The following is a guest post by Lindsey Kolowich. Lindsay is looking forward to beautiful fall weather in New England. You can find her trying out new banana bread recipes, playing squash, or cheering in the stands at Fenway Park. She loves creating educational content for marketers – check out her team’s recent video course on SEO. Don’t forget to follow her on Twitter at @lkolow.
A sinking feeling in your gut. A spike of adrenaline. Maybe a little sweating.
Whether you’ve posted something to your company’s social media account that you didn’t mean to or didn’t realize the implications of, or you’re on the receiving end of a high volume of incoming criticism, your brain is probably kicking into panic mode — and it’s in these moments that having some sort of a plan is so critical. That way, you can put out the fire instead of inciting further damage.
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Sometimes, social media mistakes are as inconsequential (and adorable) as your colleague inadvertently tweeting a picture of their baby bump to the company’s 400,000 Twitter followers. Other times, they can be more serious and have a huge effect on your business.
At HubSpot, we do our very best to apply the principle of “use good judgment” to everything we do. But our company (like most companies) is run by humans — and humans make mistakes. When a mistake happens, you can expect people to take to Twitter or other social media channels to reach your company. After all, anger is the emotion that spreads most easily over social media, according to a 2013 study.
In the face of a social media slip-up, HubSpot Director of Media and Analyst Relations Katie Burke suggests following this three-step process:
- Ask yourself whether this is a real crisis.
- If it is, own it. (Quickly.)
- Have a plan.
1) Is It a Real Crisis?
The moment you realize something’s wrong, you might be tempted to flip out — but don’t. First thing’s first: Take a deep breath and think about whether the incident is actually a big deal in the grand scheme of things.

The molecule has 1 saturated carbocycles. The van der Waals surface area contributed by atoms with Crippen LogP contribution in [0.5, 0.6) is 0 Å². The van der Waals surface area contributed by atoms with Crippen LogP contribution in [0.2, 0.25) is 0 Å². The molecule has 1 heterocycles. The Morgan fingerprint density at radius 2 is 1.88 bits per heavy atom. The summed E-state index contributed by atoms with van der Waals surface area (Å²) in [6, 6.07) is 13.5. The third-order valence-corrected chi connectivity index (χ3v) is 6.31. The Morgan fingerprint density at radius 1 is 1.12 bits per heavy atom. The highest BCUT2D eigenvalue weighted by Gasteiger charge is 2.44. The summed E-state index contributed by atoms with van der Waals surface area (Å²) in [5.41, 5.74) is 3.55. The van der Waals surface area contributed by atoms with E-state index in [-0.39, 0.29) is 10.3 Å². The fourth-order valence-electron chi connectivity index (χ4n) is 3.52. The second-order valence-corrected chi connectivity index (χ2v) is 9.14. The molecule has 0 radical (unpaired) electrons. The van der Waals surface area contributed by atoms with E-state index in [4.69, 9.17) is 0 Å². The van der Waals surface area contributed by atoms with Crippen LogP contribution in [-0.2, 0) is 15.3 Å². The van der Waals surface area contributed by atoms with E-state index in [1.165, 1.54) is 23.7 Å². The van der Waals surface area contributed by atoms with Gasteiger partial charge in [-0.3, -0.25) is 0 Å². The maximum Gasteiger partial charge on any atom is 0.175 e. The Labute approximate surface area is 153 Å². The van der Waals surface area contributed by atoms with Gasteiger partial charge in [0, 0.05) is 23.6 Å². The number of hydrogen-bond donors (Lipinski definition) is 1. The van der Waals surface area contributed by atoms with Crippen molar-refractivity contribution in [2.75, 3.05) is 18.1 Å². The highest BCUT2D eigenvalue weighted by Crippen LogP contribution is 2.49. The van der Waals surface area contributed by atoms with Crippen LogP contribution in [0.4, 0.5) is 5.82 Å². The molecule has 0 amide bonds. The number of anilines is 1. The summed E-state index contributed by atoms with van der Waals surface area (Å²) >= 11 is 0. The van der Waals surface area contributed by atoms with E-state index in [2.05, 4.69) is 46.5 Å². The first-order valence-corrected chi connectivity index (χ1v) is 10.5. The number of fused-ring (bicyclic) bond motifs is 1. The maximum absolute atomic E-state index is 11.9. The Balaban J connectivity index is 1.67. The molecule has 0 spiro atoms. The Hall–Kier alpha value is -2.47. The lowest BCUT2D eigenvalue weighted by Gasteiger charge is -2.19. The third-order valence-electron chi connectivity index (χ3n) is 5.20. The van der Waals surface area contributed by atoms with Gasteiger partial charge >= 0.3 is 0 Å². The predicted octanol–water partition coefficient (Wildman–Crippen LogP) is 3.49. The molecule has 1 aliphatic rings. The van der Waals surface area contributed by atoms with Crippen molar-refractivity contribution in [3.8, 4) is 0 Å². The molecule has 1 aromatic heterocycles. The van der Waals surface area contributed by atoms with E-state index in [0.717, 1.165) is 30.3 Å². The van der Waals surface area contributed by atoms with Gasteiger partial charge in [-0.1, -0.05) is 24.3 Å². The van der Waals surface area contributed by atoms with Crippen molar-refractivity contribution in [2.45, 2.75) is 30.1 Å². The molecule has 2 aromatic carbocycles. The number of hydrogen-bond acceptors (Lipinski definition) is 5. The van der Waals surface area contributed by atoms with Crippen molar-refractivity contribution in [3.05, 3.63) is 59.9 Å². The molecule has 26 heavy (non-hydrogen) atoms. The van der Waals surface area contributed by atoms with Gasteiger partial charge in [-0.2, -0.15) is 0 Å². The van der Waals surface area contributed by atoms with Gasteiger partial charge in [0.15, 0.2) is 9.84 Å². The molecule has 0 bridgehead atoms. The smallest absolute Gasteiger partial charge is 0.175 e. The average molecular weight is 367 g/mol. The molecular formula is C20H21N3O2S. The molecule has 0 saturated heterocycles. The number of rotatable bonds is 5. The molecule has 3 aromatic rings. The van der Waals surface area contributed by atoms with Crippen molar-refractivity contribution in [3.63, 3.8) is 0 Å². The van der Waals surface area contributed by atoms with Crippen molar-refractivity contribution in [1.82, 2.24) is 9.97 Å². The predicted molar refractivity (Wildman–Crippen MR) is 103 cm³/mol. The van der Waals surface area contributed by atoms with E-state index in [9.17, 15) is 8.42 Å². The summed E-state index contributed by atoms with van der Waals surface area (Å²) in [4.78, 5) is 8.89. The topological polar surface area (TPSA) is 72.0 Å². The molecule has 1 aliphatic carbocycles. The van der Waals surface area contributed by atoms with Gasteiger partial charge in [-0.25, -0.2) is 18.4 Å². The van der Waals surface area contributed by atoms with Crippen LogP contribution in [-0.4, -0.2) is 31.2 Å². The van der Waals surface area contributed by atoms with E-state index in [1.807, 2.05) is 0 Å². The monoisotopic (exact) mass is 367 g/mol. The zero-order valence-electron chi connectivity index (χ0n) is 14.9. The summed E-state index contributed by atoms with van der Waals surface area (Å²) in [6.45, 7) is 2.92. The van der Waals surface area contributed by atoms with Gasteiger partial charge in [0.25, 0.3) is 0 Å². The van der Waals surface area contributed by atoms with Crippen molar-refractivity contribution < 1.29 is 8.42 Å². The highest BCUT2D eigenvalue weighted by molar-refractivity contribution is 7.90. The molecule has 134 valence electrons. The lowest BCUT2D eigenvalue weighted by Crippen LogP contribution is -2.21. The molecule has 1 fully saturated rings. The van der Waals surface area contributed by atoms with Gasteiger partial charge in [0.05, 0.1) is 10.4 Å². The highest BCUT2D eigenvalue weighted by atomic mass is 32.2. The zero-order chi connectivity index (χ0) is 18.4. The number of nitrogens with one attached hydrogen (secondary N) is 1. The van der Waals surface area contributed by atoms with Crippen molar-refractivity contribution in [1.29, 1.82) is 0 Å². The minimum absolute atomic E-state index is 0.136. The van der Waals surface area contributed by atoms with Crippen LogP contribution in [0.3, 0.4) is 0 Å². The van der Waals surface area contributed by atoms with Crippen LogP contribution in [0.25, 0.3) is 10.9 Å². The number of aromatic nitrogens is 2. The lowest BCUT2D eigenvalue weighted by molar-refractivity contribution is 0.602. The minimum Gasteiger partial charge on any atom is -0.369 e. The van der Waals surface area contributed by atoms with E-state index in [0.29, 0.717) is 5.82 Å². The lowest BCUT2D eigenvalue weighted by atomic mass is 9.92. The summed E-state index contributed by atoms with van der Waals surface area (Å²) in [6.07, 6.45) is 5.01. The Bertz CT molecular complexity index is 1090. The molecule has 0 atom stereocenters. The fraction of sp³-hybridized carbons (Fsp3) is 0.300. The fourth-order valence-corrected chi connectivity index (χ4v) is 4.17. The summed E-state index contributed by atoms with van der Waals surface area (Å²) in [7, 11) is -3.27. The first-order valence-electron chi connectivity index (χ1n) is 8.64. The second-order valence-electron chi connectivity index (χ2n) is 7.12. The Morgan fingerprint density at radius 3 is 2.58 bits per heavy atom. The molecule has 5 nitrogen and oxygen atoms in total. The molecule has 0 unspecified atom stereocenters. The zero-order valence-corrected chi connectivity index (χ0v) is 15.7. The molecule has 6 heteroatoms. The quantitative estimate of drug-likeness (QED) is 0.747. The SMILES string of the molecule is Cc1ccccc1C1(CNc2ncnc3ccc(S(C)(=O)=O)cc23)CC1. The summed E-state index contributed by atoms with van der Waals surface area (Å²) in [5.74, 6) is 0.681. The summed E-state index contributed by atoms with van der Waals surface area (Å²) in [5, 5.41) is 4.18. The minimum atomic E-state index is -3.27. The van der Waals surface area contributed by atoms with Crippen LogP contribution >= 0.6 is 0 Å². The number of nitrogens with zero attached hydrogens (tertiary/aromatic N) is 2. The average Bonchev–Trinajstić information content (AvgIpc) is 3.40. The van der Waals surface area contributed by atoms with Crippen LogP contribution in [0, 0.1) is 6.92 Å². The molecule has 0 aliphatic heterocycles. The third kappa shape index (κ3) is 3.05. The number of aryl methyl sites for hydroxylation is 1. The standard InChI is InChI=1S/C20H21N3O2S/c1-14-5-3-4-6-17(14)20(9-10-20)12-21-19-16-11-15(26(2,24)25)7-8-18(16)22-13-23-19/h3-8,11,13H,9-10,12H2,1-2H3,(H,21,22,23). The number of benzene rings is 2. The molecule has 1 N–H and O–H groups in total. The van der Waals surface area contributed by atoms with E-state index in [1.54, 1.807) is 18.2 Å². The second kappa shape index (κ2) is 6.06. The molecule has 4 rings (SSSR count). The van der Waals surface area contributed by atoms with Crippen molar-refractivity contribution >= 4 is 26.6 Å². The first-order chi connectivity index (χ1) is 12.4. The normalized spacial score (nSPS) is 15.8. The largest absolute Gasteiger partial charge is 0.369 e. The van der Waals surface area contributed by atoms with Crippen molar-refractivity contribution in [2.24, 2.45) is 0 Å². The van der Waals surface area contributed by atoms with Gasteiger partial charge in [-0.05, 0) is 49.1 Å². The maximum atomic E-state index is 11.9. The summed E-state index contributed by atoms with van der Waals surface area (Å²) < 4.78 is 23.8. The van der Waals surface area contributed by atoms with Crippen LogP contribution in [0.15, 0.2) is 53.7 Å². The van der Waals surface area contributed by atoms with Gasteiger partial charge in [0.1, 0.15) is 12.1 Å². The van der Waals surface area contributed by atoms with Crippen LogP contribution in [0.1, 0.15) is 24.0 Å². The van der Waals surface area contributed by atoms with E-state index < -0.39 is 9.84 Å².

“Know what is a crisis and what isn’t,” advises Burke. “Far too many people overreact to everything and take themselves way too seriously.”
For example, let’s look at what happened to British bakery chain Greggs. In August 2014, due to a glitch in Google’s algorithm, Google users who searched for “Greggs” saw not the official company logo, but an unsavory version of one sourced from Wikipedia parody uncyclopedia.wikia.com. Here’s the bleeped-out version:
Although the fake logo itself wasn’t a mistake, the fact that it appeared in place of Greggs’ real logo was an unintentional error on the part of Google. Thousands of people alerted Greggs’ social media team to the issue on Twitter. The folks at Greggs could have freaked out at Google. Instead, they recognized that the mistake wasn’t a huge deal and chose to be super chill about it.
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— Greggs (@GreggsOfficial) 19. August 2014
To which Google responded:
— Google UK (@GoogleUK) 19. August 2014
No harm, no foul. The good humor continued in Greggs’ responses to consumers on Twitter.